Co-authored with Craig Holman
In addition to blowing up the world economy occasionally, Wall Street sometimes sets local fires as well. Consider Jefferson County, Alabama. Here, JP Morgan arranged finance deals to fix its sewer system that proved so expensive to the county that it declared bankruptcy. Bribery of public officials played a role, resulting in the conviction of 21 individuals. Another example is Detroit, where onorous deals with Wall Street are part of its bankruptcy story. The Detroit mayor was convicted of a major scheme of bribery and kickbacks leading up to these dire straits. The common factor in these tales is corruption and subsequent financial hardship. Private firms hoping to profit from municipal deals pay public officials — through bribes or campaign contributions — to choose their firm even when the firm’s profits come at unnecessary and even crippling taxpayer expense.
In good news, the Municipal Securities Rulemaking Board (MSRB) is writing a rule that strengthens its anti-corruption policies. Already, under Rule G-37, Wall Street firms that sell municipal securities generally can’t make contributions to elected officials who have the power to select specific municipal securities dealers. These are the bonds that fund sewers, schools and streets, and must be repaid by taxpayers. The new rule will apply these same contribution restrictions to muncipal securities advisors. These are the consultants who advise a municipal government on which dealers to use, or how to structure finance.
The new rule isn’t perfect. One loophole is that if a firm has two divisions, one providing municipal securities sales, and one providing municipal funding advice, each can make political contributions to the portion of the government that doesn’t oversee its work. The advisors could contribute to a public official who only has control over the selection of the municipal securities dealing. And the advisor department could only make contributions to an official with power over selecting the municipal dealer. This is a problem.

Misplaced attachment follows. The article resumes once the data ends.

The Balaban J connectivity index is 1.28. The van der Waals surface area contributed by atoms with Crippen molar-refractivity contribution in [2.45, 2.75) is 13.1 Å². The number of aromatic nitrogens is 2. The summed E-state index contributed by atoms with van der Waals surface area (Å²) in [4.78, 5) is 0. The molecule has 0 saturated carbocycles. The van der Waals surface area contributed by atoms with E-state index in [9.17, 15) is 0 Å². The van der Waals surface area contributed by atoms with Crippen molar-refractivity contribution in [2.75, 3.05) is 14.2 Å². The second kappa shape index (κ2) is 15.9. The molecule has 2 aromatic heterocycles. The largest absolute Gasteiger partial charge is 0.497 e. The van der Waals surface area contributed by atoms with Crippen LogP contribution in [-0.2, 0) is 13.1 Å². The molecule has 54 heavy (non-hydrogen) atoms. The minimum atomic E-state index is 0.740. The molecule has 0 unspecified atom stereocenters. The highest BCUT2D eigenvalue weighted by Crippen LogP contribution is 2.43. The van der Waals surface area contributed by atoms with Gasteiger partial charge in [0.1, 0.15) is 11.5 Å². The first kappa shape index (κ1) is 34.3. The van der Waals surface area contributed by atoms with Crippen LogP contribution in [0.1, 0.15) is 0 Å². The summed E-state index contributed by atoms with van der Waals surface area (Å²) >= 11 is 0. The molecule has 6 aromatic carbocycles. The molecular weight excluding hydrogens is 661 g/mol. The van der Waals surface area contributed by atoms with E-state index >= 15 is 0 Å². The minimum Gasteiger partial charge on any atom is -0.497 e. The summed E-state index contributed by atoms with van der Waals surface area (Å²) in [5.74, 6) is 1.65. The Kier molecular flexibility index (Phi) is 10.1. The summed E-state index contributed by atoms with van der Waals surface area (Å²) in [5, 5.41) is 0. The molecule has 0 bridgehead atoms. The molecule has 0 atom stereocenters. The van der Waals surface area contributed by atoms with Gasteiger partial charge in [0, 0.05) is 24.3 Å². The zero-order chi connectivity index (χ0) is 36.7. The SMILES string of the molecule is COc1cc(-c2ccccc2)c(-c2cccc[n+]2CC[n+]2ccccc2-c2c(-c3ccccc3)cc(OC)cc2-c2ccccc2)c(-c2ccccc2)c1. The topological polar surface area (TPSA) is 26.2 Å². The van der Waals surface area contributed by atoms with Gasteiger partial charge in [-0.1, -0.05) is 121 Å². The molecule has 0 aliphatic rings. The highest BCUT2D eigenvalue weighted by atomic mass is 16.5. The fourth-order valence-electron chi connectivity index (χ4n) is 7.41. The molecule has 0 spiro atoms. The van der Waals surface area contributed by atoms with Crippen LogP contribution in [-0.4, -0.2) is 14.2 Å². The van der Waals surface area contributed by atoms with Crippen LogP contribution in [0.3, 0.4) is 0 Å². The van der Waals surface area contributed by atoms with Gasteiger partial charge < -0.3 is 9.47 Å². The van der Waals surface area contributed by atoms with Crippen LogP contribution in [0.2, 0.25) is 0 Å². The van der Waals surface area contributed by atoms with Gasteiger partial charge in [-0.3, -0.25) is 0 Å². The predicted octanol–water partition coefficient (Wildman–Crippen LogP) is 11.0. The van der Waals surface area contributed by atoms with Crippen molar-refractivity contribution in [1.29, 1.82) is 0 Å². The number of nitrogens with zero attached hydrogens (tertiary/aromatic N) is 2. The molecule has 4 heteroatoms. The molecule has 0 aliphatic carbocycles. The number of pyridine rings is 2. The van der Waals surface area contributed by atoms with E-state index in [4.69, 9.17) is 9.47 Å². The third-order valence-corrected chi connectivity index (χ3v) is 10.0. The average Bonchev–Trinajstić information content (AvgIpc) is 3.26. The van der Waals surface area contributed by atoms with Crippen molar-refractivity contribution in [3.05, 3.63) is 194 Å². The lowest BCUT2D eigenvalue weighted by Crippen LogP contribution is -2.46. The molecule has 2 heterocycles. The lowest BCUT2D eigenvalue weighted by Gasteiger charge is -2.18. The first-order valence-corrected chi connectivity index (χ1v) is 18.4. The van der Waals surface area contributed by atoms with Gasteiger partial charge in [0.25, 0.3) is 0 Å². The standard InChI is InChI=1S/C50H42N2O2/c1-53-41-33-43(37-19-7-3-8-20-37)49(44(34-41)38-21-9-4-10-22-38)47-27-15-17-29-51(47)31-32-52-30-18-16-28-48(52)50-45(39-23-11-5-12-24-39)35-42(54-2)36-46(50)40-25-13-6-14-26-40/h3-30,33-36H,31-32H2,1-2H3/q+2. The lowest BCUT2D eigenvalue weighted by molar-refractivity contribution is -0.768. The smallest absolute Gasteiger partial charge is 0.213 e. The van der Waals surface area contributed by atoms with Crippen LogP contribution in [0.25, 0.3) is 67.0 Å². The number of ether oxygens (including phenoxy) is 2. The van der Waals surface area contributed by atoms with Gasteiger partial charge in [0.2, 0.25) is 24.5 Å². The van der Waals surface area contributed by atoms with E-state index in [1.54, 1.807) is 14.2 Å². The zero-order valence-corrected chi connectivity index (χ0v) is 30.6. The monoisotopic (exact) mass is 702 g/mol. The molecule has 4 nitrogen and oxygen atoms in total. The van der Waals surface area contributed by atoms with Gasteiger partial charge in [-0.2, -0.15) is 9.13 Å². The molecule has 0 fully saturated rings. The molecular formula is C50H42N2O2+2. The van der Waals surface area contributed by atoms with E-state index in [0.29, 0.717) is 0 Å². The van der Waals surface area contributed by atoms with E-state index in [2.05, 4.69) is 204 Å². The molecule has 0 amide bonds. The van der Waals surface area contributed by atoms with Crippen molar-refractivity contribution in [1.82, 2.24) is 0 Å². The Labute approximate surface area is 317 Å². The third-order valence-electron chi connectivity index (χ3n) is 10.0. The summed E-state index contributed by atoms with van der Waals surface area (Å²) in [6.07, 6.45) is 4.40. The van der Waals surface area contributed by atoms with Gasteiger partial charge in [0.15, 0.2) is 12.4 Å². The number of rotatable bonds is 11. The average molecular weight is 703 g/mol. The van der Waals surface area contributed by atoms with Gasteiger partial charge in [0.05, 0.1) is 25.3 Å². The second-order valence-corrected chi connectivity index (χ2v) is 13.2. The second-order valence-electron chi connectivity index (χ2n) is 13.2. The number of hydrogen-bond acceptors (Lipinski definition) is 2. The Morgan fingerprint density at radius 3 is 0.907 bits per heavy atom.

Another issue is that the small municipal securities business might be part of a larger company. And that larger company can make political contributions to any of the officials. This is also a problem. Case in point, a filing by JP Morgan Securities on the MSRB website shows that the firm peformed underwriting services for the Delaware River Authority in 2013. In answer to the question about whether it made political contributions to any municipal finance official related to this service, JP Morgan Services reports “none.” At the same time, the JP Morgan PAC filing at the Federal Election Commission (FEC) shows a contribution to State Treasurer Chipman Flowers in 2013. Further research shows that JP Morgan officials helped Flowers with his campaign.
Why do the rules permit this? Because the MSRB provides that if contributions aren’t “controlled” by the municipal securities division of JP Morgan, that doesn’t pose a quid pro quo danger. Presumably, the JP Morgan PAC feels justified in making the contributions because the firm determines that the PAC contributions are not “controlled” by its securities affiliate, JP Morgan Securities. But that’s a problem for two reasons. First, its not obvious who makes the decisions at the JP Morgan PAC. The Federal Elections Commission, which regulates PACs, doesn’t require any information about who makes decisions. Second, even if the folks at JP Morgan Securities don’t communicate with the parent company PAC, they wouldn’t need to. The PAC folks know their firm provides prodigeous municipal finance services, and making contributions could help win business.